Now this is easy to understand.The eggs adds more volume and allows the mixture to hold even more air. Beat until the mix is smooth, light in color and the volume has increased to look fluffy.
The texture of the cake is dense if the eggs are added whole and much lighter if the egg whites are beaten separately and then folded into the rest of the batter.
I want lots of that gooey purple stuff. Much more than Didi has.
How to add the dry ingredients ?
First sift all the dry ingredients, i.e. the flour, the baking soda or powder. Then add the dry ingreds first, usually alternating with liquid(which in this case was milk) till it is well blended. The protein in flour, the gluten is what makes the cake hold its shape but too much of it will make the cake tough.So do not overbeat as that will produce more gluten.When you start with the dry you cover the flour particles with fat and so water can't get to the flour and there won't be any gluten. This ensures a tender cake. Whoa !!!
The baking soda or powder when comes in contact with liquid or when heated, releases carbon dioxide that forms bubble in the batter. So you get more air pockets or holes in the batter. This one thing is elementary science at least.
Ooopsie Daizy !!
What happens in the oven ?
As the batter heats up in the oven, bubbles(remember air pockets formed during creaming) expand and the batter rises. As the carbon dioxide breaks down, the moisture in the cake forms steam, which fills the air pockets our sugar made. Eventually, the steam evaporates, but by this time the protein in the flour has had enough time to set, thus making the cake hold its shape.
Just as heat makes steam and carbon dioxide expand, coolness causes contraction. So if you open the oven door before the cake is set, a draft will burst the tiny bubbles and the cake will fall.
This is Messy
What is it about cake pans ?
The size and shape of the cake pan plays an important role in baking. Apparently all cakes cannot be baked in all kinds of pans. Size and material does matter. Most cake recipes work well for cup cakes too. To make pound cake cup cakes try this.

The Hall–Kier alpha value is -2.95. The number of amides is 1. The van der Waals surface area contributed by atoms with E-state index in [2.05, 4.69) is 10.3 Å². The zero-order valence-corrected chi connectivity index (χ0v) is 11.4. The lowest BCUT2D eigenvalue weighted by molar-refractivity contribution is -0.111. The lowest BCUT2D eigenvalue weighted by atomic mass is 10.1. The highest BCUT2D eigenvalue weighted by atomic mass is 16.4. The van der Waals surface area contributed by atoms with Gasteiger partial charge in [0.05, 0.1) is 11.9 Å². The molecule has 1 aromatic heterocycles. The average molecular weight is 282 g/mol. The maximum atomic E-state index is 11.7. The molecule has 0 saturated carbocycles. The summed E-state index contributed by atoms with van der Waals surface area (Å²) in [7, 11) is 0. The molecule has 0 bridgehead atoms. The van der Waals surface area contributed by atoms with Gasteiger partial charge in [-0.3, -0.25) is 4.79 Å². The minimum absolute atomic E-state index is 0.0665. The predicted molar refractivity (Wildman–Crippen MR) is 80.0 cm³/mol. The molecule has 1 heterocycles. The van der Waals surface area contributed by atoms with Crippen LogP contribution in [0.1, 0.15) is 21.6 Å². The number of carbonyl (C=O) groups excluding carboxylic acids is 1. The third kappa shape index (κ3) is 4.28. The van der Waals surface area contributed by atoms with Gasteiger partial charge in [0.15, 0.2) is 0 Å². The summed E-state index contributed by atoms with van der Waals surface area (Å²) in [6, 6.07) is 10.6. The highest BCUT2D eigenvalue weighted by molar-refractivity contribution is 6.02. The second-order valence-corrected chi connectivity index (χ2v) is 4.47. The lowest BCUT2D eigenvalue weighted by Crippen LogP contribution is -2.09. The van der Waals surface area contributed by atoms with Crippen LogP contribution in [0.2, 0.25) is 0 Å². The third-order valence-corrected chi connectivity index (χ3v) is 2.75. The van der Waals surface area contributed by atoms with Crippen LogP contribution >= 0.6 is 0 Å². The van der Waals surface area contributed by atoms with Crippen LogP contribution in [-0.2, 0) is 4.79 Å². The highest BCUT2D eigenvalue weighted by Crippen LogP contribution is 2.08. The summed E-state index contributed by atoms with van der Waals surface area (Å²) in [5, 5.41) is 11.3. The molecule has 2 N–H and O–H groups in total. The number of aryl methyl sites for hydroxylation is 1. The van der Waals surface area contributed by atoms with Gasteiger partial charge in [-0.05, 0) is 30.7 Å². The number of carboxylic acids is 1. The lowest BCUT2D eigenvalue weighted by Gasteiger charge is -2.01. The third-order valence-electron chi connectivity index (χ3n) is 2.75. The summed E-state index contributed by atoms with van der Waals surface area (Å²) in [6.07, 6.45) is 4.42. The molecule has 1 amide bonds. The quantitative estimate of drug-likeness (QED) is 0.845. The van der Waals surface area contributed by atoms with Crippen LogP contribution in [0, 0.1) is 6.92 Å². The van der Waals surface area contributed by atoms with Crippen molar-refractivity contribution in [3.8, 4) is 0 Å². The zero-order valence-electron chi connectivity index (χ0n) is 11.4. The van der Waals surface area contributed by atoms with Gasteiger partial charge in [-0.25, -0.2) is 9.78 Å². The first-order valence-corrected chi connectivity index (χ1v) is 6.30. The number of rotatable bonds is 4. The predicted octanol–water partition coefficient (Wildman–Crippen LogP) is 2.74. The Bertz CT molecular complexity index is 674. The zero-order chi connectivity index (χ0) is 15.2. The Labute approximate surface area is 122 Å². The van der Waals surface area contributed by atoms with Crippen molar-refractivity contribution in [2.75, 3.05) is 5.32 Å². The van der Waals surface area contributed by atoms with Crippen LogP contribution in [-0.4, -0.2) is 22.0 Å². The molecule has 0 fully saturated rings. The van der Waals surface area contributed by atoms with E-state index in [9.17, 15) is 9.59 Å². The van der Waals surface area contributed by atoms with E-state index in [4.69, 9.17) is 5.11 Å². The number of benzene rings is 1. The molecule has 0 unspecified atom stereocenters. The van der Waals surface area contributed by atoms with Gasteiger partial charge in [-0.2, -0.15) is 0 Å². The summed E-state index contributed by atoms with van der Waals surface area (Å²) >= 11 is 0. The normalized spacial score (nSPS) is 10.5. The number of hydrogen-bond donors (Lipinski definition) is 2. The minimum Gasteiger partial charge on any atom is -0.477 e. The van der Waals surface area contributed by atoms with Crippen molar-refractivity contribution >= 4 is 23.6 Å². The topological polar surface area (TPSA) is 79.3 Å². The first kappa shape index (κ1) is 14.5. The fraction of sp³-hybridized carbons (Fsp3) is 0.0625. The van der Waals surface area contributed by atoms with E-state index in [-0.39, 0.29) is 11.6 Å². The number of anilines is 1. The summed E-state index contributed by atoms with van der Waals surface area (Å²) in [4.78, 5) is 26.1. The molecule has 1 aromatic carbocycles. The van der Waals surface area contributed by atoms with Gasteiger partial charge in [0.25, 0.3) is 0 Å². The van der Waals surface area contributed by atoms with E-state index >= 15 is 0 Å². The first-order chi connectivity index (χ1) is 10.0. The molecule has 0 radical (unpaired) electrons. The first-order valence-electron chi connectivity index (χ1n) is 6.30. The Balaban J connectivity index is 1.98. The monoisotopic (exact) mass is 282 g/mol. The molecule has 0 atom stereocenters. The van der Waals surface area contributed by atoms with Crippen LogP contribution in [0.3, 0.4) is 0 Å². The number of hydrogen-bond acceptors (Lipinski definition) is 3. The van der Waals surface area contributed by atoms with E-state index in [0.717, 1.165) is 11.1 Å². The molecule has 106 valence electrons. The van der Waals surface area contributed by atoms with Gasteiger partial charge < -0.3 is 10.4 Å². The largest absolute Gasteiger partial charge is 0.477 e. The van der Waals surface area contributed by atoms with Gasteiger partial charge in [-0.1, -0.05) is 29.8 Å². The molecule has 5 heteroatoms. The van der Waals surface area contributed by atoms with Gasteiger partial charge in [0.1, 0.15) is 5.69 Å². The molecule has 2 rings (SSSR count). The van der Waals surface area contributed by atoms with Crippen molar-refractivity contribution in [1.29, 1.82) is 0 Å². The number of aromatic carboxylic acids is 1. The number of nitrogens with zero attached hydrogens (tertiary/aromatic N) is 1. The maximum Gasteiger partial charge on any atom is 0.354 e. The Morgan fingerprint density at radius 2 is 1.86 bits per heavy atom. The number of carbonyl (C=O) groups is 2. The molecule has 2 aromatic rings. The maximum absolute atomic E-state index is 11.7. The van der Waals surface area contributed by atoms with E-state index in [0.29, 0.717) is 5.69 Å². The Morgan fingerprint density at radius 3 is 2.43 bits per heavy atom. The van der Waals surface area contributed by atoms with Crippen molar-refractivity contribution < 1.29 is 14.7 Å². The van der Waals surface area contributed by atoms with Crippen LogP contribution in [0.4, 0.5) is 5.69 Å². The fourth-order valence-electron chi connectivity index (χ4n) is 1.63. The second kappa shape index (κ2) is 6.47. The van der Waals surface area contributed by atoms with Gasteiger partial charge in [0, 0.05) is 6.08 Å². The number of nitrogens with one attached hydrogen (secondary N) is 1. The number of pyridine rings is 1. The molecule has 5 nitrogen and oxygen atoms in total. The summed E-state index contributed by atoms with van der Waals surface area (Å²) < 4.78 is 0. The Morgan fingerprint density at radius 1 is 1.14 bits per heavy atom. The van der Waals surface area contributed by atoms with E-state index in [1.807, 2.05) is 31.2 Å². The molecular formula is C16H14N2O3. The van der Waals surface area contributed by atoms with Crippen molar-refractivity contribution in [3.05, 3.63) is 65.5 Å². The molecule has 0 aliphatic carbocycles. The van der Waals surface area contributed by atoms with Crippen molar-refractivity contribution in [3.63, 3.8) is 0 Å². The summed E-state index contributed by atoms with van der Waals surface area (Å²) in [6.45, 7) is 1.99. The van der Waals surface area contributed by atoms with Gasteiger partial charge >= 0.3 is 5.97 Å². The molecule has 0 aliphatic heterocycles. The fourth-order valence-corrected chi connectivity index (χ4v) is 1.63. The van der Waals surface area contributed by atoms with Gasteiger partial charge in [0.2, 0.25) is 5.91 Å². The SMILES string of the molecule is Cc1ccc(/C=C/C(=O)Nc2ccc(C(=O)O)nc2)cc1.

I am not eating any more of this stuff. I am done.
Chocolate Marble Pound Cake
What You Need
AP Flour -- 2 cups
Baking powder - 1&1/2 tsp
Salt -- a pinch
Butter ~ 1 cup
Sugar ~ 1 cup
Egg ~ 3
Vanilla extract ~ 1 tsp
Milk ~ 1/2 cup(Original recipe said 1/4 cup)
Cocoa powder ~ 2 tbsp
How I Did It
Preheat oven to 350F. Grease and dust a 9" round pan with flour.
Sift together the Dry ingredients
2 cups of AP Flour
1&1/2 tsp of Baking Powder
Pinch of salt
In a mixing bowl add
1 cup = 2 sticks of unsalted butter
With the aid of your mixer beat the butter.
Add 1 cup of sugar gradually.
Beat till sugar and butter mix is light in color and fluffy.
In a small separate bowl add
and beat lightly with a fork
Add the egg mix and 1 tsp Vanilla extract to the creamed butter and sugar and beat with your mixer(for 2-3 mins) till you get a smooth mix.You could also add eggs one at a time to the sugar-butter mix, beating for 30s -- 1 min each time.
Now add 1/3 of the dry ingredients to above, gently mixing. Follow with a little of the milk. Continue this ending with the dry.
Remove a cup of this batter in a bowl and combine with 2 tbsp cocoa pwd. Mix it gently. My batter was thick and not easily pourable.
Pour a tbsp of white colored batter into the greased and floured pan. Alternate with a tbsp of cocoa batter. Continue through out till both the batters are finished.
Smooth out the top with a spatula.
Take a knife and swirl it around the batter in a zig zag fashion, 3-4 times.
Put in the oven and bake for 40-45 mins. Check with a toothpick to see if it is done. Take out of the oven and cool for 10 mins.